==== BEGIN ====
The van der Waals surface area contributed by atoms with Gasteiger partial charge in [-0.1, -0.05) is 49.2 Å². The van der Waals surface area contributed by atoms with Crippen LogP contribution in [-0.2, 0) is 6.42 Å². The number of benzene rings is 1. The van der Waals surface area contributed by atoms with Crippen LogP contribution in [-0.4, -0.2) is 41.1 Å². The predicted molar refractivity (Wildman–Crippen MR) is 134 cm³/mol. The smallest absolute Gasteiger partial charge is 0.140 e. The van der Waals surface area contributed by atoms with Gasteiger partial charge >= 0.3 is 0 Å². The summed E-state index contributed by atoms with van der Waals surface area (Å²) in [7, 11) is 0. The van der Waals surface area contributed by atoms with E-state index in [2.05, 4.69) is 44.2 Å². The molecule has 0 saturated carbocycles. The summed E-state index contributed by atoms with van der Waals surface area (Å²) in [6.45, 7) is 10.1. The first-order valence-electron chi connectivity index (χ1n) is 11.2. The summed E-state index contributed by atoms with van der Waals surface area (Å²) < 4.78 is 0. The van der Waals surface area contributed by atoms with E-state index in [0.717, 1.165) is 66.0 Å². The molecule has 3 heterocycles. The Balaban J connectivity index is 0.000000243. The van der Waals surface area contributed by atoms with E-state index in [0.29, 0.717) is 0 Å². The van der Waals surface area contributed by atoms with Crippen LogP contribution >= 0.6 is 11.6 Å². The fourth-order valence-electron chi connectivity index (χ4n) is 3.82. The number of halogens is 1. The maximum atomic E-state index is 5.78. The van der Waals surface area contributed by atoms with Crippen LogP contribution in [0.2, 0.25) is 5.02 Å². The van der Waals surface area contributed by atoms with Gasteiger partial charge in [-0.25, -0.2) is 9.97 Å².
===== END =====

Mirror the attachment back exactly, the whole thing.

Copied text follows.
The van der Waals surface area contributed by atoms with Gasteiger partial charge in [-0.1, -0.05) is 49.2 Å². The van der Waals surface area contributed by atoms with Crippen LogP contribution in [-0.2, 0) is 6.42 Å². The number of benzene rings is 1. The van der Waals surface area contributed by atoms with Crippen LogP contribution in [-0.4, -0.2) is 41.1 Å². The predicted molar refractivity (Wildman–Crippen MR) is 134 cm³/mol. The smallest absolute Gasteiger partial charge is 0.140 e. The van der Waals surface area contributed by atoms with Gasteiger partial charge >= 0.3 is 0 Å². The summed E-state index contributed by atoms with van der Waals surface area (Å²) in [7, 11) is 0. The van der Waals surface area contributed by atoms with E-state index in [2.05, 4.69) is 44.2 Å². The molecule has 0 saturated carbocycles. The summed E-state index contributed by atoms with van der Waals surface area (Å²) in [6.45, 7) is 10.1. The first-order valence-electron chi connectivity index (χ1n) is 11.2. The summed E-state index contributed by atoms with van der Waals surface area (Å²) < 4.78 is 0. The van der Waals surface area contributed by atoms with E-state index in [0.717, 1.165) is 66.0 Å². The molecule has 3 heterocycles. The Balaban J connectivity index is 0.000000243. The van der Waals surface area contributed by atoms with E-state index in [0.29, 0.717) is 0 Å². The van der Waals surface area contributed by atoms with Crippen LogP contribution >= 0.6 is 11.6 Å². The fourth-order valence-electron chi connectivity index (χ4n) is 3.82. The number of halogens is 1. The maximum atomic E-state index is 5.78. The van der Waals surface area contributed by atoms with Crippen LogP contribution in [0.2, 0.25) is 5.02 Å². The van der Waals surface area contributed by atoms with Gasteiger partial charge in [-0.25, -0.2) is 9.97 Å².